Four Questions To Ask Before Hiring A Family Law Attorney

Navigating the legal system is confusing and complicated under the best of circumstances, and it can seem even more intimidating when you’re going through a serious family law matter, such as divorce or child custody.
In cases like these, the last thing you need is for your interactions with your attorney to pose yet another challenge. Before you hire a family law attorney, here are four questions you need to ask him or her. By doing a little legwork now, you can find an attorney you can trust and feel comfortable with at a cost that your budget can handle.

How much experience do you have?

Family law in New Mexico is a constantly evolving field. You want an attorney who has the years of experience needed to operate within the system. Law school helps someone think like a lawyer, but it doesn’t prepare him or her to practice in court; that’s something that only comes with experience. You can also ask about the experience of staff members in the attorney’s practice. This is especially useful when it comes to the people who could be working on your case.

What is your average case load?

Your case demands attention, and an attorney with too many cases and too little help will not be able to give yours the focus it needs. There’s no “magic” case number limit. The number of cases one attorney can handle depends on his or her capabilities and staffing, so use your best judgment here. A sole attorney with 20 cases at one time may struggle even with staff, but a team of attorneys with employees may be able to effectively manage that many cases all at once.
Response time can also tell you a bit about how well a particular firm is handling its current caseload. If you’re able to get in contact with people and get answers immediately, it’s more likely that particular attorney’s office is able to handle its current docket of cases effectively. If your phone calls, emails and questions have gone unanswered for days, you’ll need to look elsewhere. Being able to communicate in a timely manner with your attorney will be crucial in your case, and if the firm is struggling with that now, it’s unlikely that it will improve after you sign on.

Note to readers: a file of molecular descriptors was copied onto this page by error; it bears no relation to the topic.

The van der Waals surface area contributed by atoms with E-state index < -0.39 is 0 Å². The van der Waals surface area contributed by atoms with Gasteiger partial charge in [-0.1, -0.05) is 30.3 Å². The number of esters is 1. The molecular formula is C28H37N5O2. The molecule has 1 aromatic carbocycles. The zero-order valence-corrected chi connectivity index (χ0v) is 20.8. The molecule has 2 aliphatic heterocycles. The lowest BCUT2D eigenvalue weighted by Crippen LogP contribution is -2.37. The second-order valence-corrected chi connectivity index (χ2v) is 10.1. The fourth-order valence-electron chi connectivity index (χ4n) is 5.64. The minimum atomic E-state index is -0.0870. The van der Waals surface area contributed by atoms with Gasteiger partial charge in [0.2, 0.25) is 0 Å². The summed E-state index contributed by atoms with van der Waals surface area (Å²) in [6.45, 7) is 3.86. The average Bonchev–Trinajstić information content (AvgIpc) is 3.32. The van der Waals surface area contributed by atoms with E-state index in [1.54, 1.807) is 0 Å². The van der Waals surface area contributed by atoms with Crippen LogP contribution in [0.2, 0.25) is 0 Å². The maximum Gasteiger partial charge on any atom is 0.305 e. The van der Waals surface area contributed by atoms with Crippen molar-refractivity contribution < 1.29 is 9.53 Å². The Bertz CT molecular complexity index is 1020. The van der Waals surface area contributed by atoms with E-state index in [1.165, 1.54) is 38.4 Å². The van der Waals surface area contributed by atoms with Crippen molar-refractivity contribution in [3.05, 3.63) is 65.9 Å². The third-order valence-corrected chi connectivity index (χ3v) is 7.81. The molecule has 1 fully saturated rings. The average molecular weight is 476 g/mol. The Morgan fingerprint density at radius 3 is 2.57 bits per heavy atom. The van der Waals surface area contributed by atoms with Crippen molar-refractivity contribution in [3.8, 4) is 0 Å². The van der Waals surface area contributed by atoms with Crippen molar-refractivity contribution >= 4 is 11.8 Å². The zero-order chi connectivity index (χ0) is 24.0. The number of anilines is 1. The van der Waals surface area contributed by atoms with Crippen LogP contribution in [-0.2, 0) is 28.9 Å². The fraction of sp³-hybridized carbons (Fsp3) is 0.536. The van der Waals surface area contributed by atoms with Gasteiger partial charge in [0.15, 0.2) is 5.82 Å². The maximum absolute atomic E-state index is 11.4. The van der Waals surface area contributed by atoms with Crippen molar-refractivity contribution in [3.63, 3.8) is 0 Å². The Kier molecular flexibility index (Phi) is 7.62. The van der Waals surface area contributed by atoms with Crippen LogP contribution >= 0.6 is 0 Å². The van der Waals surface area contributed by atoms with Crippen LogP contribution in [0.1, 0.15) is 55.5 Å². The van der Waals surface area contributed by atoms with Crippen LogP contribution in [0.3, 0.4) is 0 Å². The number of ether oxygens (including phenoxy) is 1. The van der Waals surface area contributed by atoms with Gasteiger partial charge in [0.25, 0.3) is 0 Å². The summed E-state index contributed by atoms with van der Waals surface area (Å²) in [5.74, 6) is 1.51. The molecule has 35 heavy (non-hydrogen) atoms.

Do you practice in court?

While you’re likely better off in terms of cost and emotion if you can come to an agreement in your case without going to court, going in front of the judge may become necessary despite your best efforts. Finding out that your attorney has little to no litigating experience when you need to go to court could be a disaster in your case. An attorney who isn’t comfortable with litigation may shortchange your case to avoid it, so it’s best to discover what you can about this experience area from all of your prospective attorneys.

How do you bill?

One important aspect of the attorney-client relationship is billing. You should ask for and receive a detailed statement of the attorney’s fees and billing practices, including any extra charges that may be applicable in your case. Being buried in legal fees you can’t afford to pay will make your family law case even more stressful, so make sure you understand exactly how much the attorney will charge and how he or she will bill you.
If an attorney does not seem to be upfront or honest about his or her billing practices or fees, look for someone else. An ethical attorney will have no problem explaining his or her fees and billing practices, which can go a long way toward putting your mind at ease when it comes to your finances and your case.